The owner of a pit bull terrier that mauled a Los Angeles animal control officer investigating the dog's previous attack on a man and his young daughter was arrested Thursday on seven misdemeanor counts.
"I feel terrible that my dog bit people," said Edlyn Joy Hauser, 37, as she was led from her Glassell Park home by Los Angeles police and city Department of Animal Regulation investigators, "but it wasn't my fault. I didn't want the dog to bite anybody."
Deputy City Atty. Alice Hand said a male friend of Hauser was convicted of a felony for using the same pit bull to attack two men last year. Hand also said that former neighbors of Hauser on Gramercy Place in Hollywood signed a petition to have something done about the dog, Benjamin, after he allegedly attacked two other pet dogs, killing one of them.
Neighbor, Child Attacked
Warren Volpe, 43, Hauser's duplex neighbor and landlord who with his 7-year-old daughter, Brisa, was attacked by the 55-pound pit bull Sunday night, videotaped the arrest. He said he wanted to be able to show it to his daughter when she is older.
Volpe was angry that Hauser was not charged by the city attorney's office with more serious crimes. "She's released a weapon on myself, my child and an official of the city," he said. "And all you get is a misdemeanor. My God! This is not an innocent person. This is a psychopath."
Volpe, whose face and hands still bore cuts and whose arm was bandaged, told reporters that his daughter required 50 stitches after the attack.
Animal control officer Florence Crowell, 33, remained in Glendale Memorial Hospital, where a spokeswoman said she was in "good condition" and was resting comfortably after the vicious attack on her by the dog when she went to the Roderick Place address in Glassell Park on Monday morning to investigate the previous night's biting.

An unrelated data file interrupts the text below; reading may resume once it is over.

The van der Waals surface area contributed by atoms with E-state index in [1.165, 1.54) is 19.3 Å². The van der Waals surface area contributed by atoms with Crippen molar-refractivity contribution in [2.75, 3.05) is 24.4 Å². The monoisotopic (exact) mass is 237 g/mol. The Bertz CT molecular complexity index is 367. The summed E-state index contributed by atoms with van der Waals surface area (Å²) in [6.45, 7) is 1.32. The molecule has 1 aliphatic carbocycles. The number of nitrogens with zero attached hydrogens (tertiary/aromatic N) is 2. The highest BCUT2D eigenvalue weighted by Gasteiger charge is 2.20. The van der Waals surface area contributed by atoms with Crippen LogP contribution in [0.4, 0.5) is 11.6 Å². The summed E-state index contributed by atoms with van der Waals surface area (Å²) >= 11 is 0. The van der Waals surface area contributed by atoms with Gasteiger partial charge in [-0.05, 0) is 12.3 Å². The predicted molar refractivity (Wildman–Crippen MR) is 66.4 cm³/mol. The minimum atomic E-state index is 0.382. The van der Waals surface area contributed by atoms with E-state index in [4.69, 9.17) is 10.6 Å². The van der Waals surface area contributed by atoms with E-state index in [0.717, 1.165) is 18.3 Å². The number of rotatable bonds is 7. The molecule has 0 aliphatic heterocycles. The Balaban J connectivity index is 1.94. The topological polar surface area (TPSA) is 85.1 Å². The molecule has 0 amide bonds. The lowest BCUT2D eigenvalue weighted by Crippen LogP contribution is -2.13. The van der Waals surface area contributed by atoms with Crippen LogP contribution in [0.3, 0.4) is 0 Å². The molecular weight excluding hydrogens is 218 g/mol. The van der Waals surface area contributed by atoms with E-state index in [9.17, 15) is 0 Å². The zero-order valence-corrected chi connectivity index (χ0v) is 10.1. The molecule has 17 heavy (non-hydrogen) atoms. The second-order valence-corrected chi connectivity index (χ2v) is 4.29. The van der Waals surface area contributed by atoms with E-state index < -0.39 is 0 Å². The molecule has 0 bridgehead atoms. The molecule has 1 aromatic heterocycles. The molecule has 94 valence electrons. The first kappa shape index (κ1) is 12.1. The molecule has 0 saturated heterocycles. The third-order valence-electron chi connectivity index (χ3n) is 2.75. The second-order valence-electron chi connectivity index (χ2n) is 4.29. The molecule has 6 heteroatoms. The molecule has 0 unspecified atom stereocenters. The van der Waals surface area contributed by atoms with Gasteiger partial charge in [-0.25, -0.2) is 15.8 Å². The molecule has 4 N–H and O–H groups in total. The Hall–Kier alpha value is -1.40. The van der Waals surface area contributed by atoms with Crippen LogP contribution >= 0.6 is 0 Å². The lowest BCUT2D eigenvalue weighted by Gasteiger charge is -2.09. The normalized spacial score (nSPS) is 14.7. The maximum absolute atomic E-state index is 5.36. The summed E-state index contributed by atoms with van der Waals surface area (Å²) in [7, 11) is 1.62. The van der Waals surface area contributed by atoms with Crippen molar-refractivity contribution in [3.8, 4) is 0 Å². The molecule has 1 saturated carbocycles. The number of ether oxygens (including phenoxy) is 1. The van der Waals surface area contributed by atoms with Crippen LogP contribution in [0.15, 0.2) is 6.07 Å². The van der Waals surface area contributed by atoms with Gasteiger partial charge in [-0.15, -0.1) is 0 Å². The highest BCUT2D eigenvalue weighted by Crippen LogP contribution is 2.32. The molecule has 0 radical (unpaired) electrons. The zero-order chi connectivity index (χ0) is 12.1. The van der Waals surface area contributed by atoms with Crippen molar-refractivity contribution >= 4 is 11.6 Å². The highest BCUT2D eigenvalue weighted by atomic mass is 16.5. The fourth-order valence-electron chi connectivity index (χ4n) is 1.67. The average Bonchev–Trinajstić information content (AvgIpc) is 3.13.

The pit bull was still in a city Department of Animal Regulation shelter cage Thursday, awaiting disposition of Hauser's case.
City attorney's office spokesman Mike Qualls said Hauser was taken to Northeast Division police station to be booked on three counts of assault with a deadly weapon (the dog), two counts of failure to exercise reasonable care with a dangerous dog trained to attack, and one count each of having a vicious dog on private premises and permitting a dangerous animal to be at large. Bail was set at $5,000.
She remained in Sybil Brand Institute late Thursday night.
Qualls said each of the state Penal Code counts carries a possible penalty of one year in jail and/or a $10,000 fine, while each of the other charges, under the Los Angeles Municipal Code, carries a possible penalty of six months in jail and/or a $1,000 fine.
Although Hauser insisted that she had not intended for the dog to go after animal control officer Crowell on Monday morning, a KCBS television crew videotaped the scene, which was aired repeatedly that evening. It showed Hauser calling to Crowell:
"Benjamin is coming out. So if you don't want to get bitten, you better get out of here."
Moments later, the pit bull charged out of the doorway and lunged at Crowell, severely injuring her hand and biting her in the chest until a neighbor beat him enough to make him stop.
As she was arrested on Thursday, Hauser appeared surprised and flustered. She wept a little and told the officers she wanted to talk to her attorney.